He is hoping to win a parliamentary majority in early elections called for Dec. 12, which in theory could make getting the deal through Parliament easier.

The political deadlock has led to delays in the ratification and implementation of some financial transparency laws, including on trusts — investment vehicles that are often family owned.

Wealth management is one of the “areas of interest for Labour” if they came to power after next month’s general election, said Sarah Hall.

The Labour party, led by the veteran socialist Jeremy Corbyn, has proposed a radical plan to re-nationalize key industries, and tackle what he sees as a “corrupt system” of wealth and privilege.

Business leaders have already warned it could cost the country dear.

Hall said the ultra-rich have already begun to divest their assets from London and place them outside the country out of fear of a Labour government, which would likely implement further capital controls and raise taxes.


Lee’s death sparks hope for Samsung shake-up, dividends

Updated 47 min 16 sec ago

Lee’s death sparks hope for Samsung shake-up, dividends

  • Shares in the company and affiliates rise; around $9bn in tax estimated for stockholdings alone

SEOUL: Shares in Samsung Electronics Co. Ltd. and affiliates rose on Monday after the death a day earlier of Chairman Lee Kun-hee sparked hopes for stake sales, higher dividends and long-awaited restructuring, analysts said.

Investors are betting that the imperatives of maintaining Lee family control and paying inheritance tax — estimated at about 10 trillion won ($8.9 billion) for listed stockholdings alone — will be the catalyst for change, although analysts are divided on what form that change will take.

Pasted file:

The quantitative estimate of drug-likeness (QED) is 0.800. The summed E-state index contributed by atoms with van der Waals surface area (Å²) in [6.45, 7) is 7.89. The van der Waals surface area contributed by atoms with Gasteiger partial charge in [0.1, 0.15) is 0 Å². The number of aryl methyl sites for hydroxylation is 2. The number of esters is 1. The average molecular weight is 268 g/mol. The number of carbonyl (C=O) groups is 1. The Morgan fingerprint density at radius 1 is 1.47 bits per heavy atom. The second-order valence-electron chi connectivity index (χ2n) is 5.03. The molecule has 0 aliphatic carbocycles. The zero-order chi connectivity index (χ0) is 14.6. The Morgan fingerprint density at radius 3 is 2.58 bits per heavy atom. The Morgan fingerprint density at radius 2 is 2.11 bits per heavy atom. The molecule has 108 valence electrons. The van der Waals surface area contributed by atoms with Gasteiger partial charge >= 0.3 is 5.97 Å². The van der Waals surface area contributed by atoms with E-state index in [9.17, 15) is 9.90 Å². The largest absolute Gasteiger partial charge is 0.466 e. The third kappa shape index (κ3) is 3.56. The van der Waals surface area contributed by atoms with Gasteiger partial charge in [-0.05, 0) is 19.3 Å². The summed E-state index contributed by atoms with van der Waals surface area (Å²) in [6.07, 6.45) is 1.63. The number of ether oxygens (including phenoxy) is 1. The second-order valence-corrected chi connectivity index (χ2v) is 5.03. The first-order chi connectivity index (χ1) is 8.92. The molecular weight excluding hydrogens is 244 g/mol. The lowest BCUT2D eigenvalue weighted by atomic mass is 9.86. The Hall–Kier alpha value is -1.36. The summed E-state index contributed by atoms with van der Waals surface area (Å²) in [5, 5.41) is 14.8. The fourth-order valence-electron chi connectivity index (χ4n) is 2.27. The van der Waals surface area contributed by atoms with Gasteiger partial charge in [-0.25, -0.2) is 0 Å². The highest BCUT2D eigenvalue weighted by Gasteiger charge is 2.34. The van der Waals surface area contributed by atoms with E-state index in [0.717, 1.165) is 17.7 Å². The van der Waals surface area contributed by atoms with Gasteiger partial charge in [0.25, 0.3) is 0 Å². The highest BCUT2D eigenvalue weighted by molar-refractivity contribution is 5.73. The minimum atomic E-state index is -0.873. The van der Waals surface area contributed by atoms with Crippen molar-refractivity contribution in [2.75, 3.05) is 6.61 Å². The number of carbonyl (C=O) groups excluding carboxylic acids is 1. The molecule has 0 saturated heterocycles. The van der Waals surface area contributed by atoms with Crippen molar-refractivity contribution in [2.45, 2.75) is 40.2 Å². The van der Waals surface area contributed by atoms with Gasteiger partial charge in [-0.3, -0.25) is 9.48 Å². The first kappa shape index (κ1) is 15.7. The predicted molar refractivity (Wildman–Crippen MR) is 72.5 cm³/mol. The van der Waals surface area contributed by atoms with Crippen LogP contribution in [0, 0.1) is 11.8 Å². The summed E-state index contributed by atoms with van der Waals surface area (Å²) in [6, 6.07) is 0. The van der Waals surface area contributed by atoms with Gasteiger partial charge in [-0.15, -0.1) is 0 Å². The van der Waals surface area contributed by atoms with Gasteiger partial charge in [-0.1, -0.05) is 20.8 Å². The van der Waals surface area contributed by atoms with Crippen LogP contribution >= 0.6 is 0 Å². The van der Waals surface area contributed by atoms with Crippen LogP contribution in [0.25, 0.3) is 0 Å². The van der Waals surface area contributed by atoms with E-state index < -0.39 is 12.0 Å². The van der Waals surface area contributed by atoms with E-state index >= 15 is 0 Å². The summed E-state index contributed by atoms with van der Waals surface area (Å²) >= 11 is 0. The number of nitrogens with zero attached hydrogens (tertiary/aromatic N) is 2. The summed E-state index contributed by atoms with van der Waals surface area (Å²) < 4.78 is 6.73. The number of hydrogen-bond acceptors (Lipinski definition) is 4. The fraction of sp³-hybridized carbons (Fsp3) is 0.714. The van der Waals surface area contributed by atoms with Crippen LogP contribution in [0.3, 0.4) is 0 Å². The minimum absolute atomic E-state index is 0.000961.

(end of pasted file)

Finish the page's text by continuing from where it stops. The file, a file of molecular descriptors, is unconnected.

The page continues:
Shares in Samsung C&T and Samsung Life Insurance closed up 13.5 percent at a two-month high and 3.8 percent, respectively, while shares in Samsung SDS also rose. Samsung Electronics — the jewel in the group’s crown — finished 0.3 percent higher.

Son and heir apparent Jay Y. Lee has a 17.3 percent stake in Samsung C&T, the de facto holding firm, while the late Lee was the top shareholder of Samsung Life with 20.76 percent stake.

“The inheritance tax is outrageous, so family members might have no choice but to sell stakes in some non-core firms” such as Samsung Life, said NH Investment Securities analyst Kim Dong-yang.

“It may be likely for Samsung C&T to consider increasing dividends for the family to cover such a high inheritance tax,” KB Securities analyst Jeong Dong-ik said. Lee, 78, died on Sunday, six years after he was hospitalized due to heart attack in 2014. Since then, Samsung carried out a flurry of stake sales and restructuring to streamline the sprawling conglomerate and cement the junior Lee’s control.

Investors have long anticipated a further shake-up in the event of Lee’s death, hoping for gains from restructuring to strengthen de facto holding company Samsung C&T’s control of Samsung Electronics, such as Samsung C&T buying an affiliate’s stake in the tech giant.

“At this point, it is difficult to expect when Samsung Group will kick off with a restructuring process as Jay Y. Lee is still facing trials, making it difficult for the group’s management to begin organizational changes,” Jeong said.

Lee is in two trials for suspected accounting fraud and stock price manipulation, as well as for his role in a bribery scandal that triggered the impeachment of former South Korean President Park Geun-hye. The second trial resumed hearings on Monday.

Lee did not attend the trial on Monday, as Samsung executives joined other business and political leaders for the second day of funeral services for his father.